For four years, Lynne Truss was a sports writer for The Times. Plucked from her comfort zone of writing theatre reviews, she launched into the worlds of boxing, tennis, golf and football. Navigating each world brought its own particular tensions, and she recalls her experiences with an enthusiasm that eventually ebbed away. As she moves through her four year journey, her exhaustion becomes palpable, and her stoicism against the cold-shouldering of colleagues is admirable. I’m guessing that the temptation to punch the gits who made her life miserable must have been ever-present.
It’s a touching tribute to an important part of her life. She says goodbye to this part of her career with a sentiment one would reserve for an ex-boyfriend who was tolerated for too long and turned out to be a pain in the arse. When she leaves sports writing, she is free again.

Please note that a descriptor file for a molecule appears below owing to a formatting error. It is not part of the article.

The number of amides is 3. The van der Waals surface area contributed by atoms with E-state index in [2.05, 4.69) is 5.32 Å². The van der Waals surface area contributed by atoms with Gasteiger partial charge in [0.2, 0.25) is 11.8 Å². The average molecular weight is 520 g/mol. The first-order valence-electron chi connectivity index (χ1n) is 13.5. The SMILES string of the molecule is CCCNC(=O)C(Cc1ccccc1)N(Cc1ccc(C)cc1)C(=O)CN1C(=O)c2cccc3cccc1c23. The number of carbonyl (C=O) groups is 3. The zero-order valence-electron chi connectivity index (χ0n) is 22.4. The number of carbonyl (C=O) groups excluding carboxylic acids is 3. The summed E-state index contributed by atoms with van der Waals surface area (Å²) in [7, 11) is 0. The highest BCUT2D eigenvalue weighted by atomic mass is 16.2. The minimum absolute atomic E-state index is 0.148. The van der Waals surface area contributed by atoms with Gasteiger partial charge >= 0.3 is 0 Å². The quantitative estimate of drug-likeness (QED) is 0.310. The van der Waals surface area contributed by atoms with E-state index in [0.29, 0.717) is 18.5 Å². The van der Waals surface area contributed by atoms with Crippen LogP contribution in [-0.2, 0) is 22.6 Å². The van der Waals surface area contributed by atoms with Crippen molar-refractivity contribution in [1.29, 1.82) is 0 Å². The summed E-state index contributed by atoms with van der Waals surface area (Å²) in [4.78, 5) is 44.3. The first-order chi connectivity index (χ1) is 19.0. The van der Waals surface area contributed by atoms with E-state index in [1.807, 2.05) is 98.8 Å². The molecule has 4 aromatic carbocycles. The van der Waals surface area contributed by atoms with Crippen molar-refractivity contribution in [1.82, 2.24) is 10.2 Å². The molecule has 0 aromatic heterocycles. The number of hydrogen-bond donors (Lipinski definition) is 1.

It is told with humour and she becomes more open about her frustrations as she continues her narrative through the different events she covered. Chapters are peppered with detailed statistics on sporting particulars, and her rants about Alan Shearer and the football fraternity are priceless.
It’s worth picking up this book just to scrutinise the cover photo of Truss with Lineker (that’s Gary, in case you didn’t know). Funny, frank, and a good holiday read.